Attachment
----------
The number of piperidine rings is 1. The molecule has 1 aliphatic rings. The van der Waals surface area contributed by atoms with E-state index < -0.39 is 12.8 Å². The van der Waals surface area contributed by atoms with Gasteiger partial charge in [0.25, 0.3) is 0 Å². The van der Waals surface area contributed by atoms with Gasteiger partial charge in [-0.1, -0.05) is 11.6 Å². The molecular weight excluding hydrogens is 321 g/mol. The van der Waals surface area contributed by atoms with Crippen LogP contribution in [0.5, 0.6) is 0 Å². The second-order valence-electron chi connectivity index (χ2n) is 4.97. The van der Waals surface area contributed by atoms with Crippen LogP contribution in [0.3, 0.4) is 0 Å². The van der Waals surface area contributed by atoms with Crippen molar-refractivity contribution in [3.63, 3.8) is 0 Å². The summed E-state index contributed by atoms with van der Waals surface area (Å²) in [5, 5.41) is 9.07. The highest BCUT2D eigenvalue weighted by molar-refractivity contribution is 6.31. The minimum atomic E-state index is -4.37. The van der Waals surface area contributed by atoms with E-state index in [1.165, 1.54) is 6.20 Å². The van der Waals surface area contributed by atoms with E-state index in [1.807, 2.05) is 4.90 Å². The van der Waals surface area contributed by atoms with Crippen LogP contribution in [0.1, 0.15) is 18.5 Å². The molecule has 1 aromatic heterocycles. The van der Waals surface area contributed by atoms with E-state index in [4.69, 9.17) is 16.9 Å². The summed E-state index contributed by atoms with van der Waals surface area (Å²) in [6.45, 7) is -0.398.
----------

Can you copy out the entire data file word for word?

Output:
The number of piperidine rings is 1. The molecule has 1 aliphatic rings. The van der Waals surface area contributed by atoms with E-state index < -0.39 is 12.8 Å². The van der Waals surface area contributed by atoms with Gasteiger partial charge in [0.25, 0.3) is 0 Å². The van der Waals surface area contributed by atoms with Gasteiger partial charge in [-0.1, -0.05) is 11.6 Å². The molecular weight excluding hydrogens is 321 g/mol. The van der Waals surface area contributed by atoms with Crippen LogP contribution in [0.5, 0.6) is 0 Å². The second-order valence-electron chi connectivity index (χ2n) is 4.97. The van der Waals surface area contributed by atoms with Crippen LogP contribution in [0.3, 0.4) is 0 Å². The van der Waals surface area contributed by atoms with Crippen molar-refractivity contribution in [3.63, 3.8) is 0 Å². The summed E-state index contributed by atoms with van der Waals surface area (Å²) in [5, 5.41) is 9.07. The highest BCUT2D eigenvalue weighted by molar-refractivity contribution is 6.31. The minimum atomic E-state index is -4.37. The van der Waals surface area contributed by atoms with E-state index in [1.165, 1.54) is 6.20 Å². The van der Waals surface area contributed by atoms with E-state index in [1.807, 2.05) is 4.90 Å². The van der Waals surface area contributed by atoms with Crippen LogP contribution in [0.1, 0.15) is 18.5 Å². The molecule has 1 aromatic heterocycles. The van der Waals surface area contributed by atoms with E-state index in [4.69, 9.17) is 16.9 Å². The summed E-state index contributed by atoms with van der Waals surface area (Å²) in [6.45, 7) is -0.398.